2. Thalidomide has been shown to be effective against myeloma and HIV. If you are a male HIV patient and someone told you that thalidomide was going to help you get better, would you turn it down?

    There are no absolutes in science. One person’s poison might be another person’s sure. Just because a substance was used in agent orange doesn’t mean it is a “BAD MOLECULE” and should be spanked. It’s just a molecule to us. We try to respect powerful molecules. That’s what the hoods, safety goggles, labcoats and gloves are for. Derek Lowe has a whole list of compounds he won’t work with for various reasons. But not all of them are dangerous for the same reasons and some might actually be helpful. The key is regulation, not prohibition.

  3. {{sigh}} I meant to get my raised beds in this weekend but was afflicted by a three day bout of gastroenteritis of some unknown variety. Just getting around to eating today. Still drinking scads of fluids but no matter how many gallons I drink, it’s never enough.
    Must head on back to NJ tonight for a week.
    Will I have tomatoes this year?

  4. Unfortunately it isn’t just the Right that clings to ideological myths. Obvious example: the facts say the dropping of two atomic bombs on Japan saved lives (see Richard Frank’s definitive “Downfall”) but try pointing that out on most left websites. So I can’t say I’m surprised by your post.

  5. We would love to have Derek join us. Can you Introduce us? Jay@ackroyd.org. I’ll reply at greater length when I’m off the Droid.

  6. The numbers suggest that it’s a 50/50 split NIH spends about 30.9 Billion and the average amount of money spent by drug companies is 30 Billion. What I suspect motivates Dean and others is that number is dwarfed by the average 60 Billion spent on marketing. That means a lot of the profit from the drugs aren’t “really” going into drug research but into marketing and administration.

    Here are the numbers compiled by Families USA and they’re pretty damning.


    • Actually, Dean estimates the cost of development of new compounds to be between 30 and 80 billion dollars, after the NIH/basic research expenditures. These numbers are in the ActUp ballpark.

      (http://www.deanbaker.net/images/stories/documents/End-of-Loser-Liberalism.pdf p138-139):

      The two main alternatives for financing research apart from the patent system are a prize system and direct public funding. Both would involve an expansion of public funding for biomedical research.102 Currently, the federal government spends $30 billion a year on biomedical research through the National Institutes of Health. For an additional $30 billion to $80 billion it could replace the research currently funded through the patent system. Even taking the higher figure, the government would soon recoup this cost through savings on drug expenses in Medicare, Medicaid, and other public health programs.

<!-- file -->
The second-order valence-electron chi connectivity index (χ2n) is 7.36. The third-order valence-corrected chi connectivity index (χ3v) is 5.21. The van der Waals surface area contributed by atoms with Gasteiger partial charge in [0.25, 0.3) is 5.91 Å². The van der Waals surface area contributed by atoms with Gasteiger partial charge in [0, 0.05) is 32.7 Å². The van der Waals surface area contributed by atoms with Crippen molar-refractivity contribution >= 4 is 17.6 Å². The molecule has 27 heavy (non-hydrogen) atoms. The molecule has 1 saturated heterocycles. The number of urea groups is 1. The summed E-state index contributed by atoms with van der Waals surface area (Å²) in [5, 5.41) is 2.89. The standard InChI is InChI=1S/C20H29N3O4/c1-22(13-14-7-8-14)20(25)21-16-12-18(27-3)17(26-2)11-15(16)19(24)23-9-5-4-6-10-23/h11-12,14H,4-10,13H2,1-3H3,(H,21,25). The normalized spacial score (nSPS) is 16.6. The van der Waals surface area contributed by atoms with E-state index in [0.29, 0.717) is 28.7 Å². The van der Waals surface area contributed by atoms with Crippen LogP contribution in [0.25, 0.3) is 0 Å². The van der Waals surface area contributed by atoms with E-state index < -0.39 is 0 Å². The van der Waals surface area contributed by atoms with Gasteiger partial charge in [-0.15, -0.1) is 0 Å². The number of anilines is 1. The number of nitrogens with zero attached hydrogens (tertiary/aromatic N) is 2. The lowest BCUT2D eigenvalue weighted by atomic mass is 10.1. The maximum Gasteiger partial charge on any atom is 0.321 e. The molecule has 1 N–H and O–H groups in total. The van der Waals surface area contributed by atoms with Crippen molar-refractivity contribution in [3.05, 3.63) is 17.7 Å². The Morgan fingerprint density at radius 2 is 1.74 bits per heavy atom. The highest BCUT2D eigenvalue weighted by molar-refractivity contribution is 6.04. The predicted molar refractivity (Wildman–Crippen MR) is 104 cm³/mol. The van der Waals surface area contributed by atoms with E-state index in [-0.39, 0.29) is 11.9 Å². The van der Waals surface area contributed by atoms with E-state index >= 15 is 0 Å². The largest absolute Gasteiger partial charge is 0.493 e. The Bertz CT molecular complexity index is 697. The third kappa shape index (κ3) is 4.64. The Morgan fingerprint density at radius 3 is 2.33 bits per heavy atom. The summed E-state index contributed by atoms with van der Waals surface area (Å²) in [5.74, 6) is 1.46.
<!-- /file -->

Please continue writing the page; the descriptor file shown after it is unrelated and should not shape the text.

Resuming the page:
A prize system would effectively buy out patents from drug companies, with the price determined based on some measure of a new drug‟s effectiveness and importance. After buying the patent, the government would place it in the public domain, where any manufacturer could use it.

      A system of direct public funding would pay for research in advance. Companies would contract with a government agency, for example, a much-expanded version of the National Institutes of Health. A limited number would receive large long-term contracts (e.g., lasting 10-12 years) to support research into specified areas. As the end of the contract period approached, companies could reapply for a contract based on their track record of achievement.

      • Jay, you need to contact either Derek Lowe or myself directly. We are not defending marketing at all. It’s that the numbers are misleading and you are making life very difficult for researchers when you fail to understand what’s really going on here. Since we’ve actually, you know, done the research, we’re the ones you need to be talking to. I will send you my email address.

        • Nobody is talking about marketing here. I don’t know why you refer back to that. Are you saying that there is some other, better estimate of the cost of developing efficacious compounds, and that Dean’s 30 to 80 billion dollar estimate is incorrect?